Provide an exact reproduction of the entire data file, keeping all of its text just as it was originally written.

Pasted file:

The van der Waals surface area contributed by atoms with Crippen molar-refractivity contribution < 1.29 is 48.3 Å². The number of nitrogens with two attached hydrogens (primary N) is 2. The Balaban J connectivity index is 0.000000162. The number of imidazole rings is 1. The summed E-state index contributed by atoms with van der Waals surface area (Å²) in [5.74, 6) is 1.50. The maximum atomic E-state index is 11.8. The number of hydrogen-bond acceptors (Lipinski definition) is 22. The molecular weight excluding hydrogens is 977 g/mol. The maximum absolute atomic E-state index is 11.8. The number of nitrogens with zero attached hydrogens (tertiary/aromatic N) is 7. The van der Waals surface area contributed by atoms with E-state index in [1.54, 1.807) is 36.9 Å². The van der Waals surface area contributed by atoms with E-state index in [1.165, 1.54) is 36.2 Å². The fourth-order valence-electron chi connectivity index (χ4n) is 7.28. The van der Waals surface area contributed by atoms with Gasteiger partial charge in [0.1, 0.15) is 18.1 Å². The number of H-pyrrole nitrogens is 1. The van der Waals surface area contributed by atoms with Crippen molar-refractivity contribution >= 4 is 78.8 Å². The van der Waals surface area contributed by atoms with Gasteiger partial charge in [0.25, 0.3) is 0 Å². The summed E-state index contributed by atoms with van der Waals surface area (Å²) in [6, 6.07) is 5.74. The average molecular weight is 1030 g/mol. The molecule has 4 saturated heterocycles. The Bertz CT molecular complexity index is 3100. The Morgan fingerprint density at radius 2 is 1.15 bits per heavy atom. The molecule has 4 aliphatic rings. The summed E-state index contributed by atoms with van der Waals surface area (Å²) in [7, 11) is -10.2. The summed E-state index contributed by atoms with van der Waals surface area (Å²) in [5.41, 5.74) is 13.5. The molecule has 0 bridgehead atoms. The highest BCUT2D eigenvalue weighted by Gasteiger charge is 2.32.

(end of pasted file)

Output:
The van der Waals surface area contributed by atoms with Crippen molar-refractivity contribution < 1.29 is 48.3 Å². The number of nitrogens with two attached hydrogens (primary N) is 2. The Balaban J connectivity index is 0.000000162. The number of imidazole rings is 1. The summed E-state index contributed by atoms with van der Waals surface area (Å²) in [5.74, 6) is 1.50. The maximum atomic E-state index is 11.8. The number of hydrogen-bond acceptors (Lipinski definition) is 22. The molecular weight excluding hydrogens is 977 g/mol. The maximum absolute atomic E-state index is 11.8. The number of nitrogens with zero attached hydrogens (tertiary/aromatic N) is 7. The van der Waals surface area contributed by atoms with E-state index in [1.54, 1.807) is 36.9 Å². The van der Waals surface area contributed by atoms with E-state index in [1.165, 1.54) is 36.2 Å². The fourth-order valence-electron chi connectivity index (χ4n) is 7.28. The van der Waals surface area contributed by atoms with Gasteiger partial charge in [0.1, 0.15) is 18.1 Å². The number of H-pyrrole nitrogens is 1. The van der Waals surface area contributed by atoms with Crippen molar-refractivity contribution >= 4 is 78.8 Å². The van der Waals surface area contributed by atoms with Gasteiger partial charge in [0.25, 0.3) is 0 Å². The summed E-state index contributed by atoms with van der Waals surface area (Å²) in [6, 6.07) is 5.74. The average molecular weight is 1030 g/mol. The molecule has 4 saturated heterocycles. The Bertz CT molecular complexity index is 3100. The Morgan fingerprint density at radius 2 is 1.15 bits per heavy atom. The molecule has 4 aliphatic rings. The summed E-state index contributed by atoms with van der Waals surface area (Å²) in [7, 11) is -10.2. The summed E-state index contributed by atoms with van der Waals surface area (Å²) in [5.41, 5.74) is 13.5. The molecule has 0 bridgehead atoms. The highest BCUT2D eigenvalue weighted by Gasteiger charge is 2.32.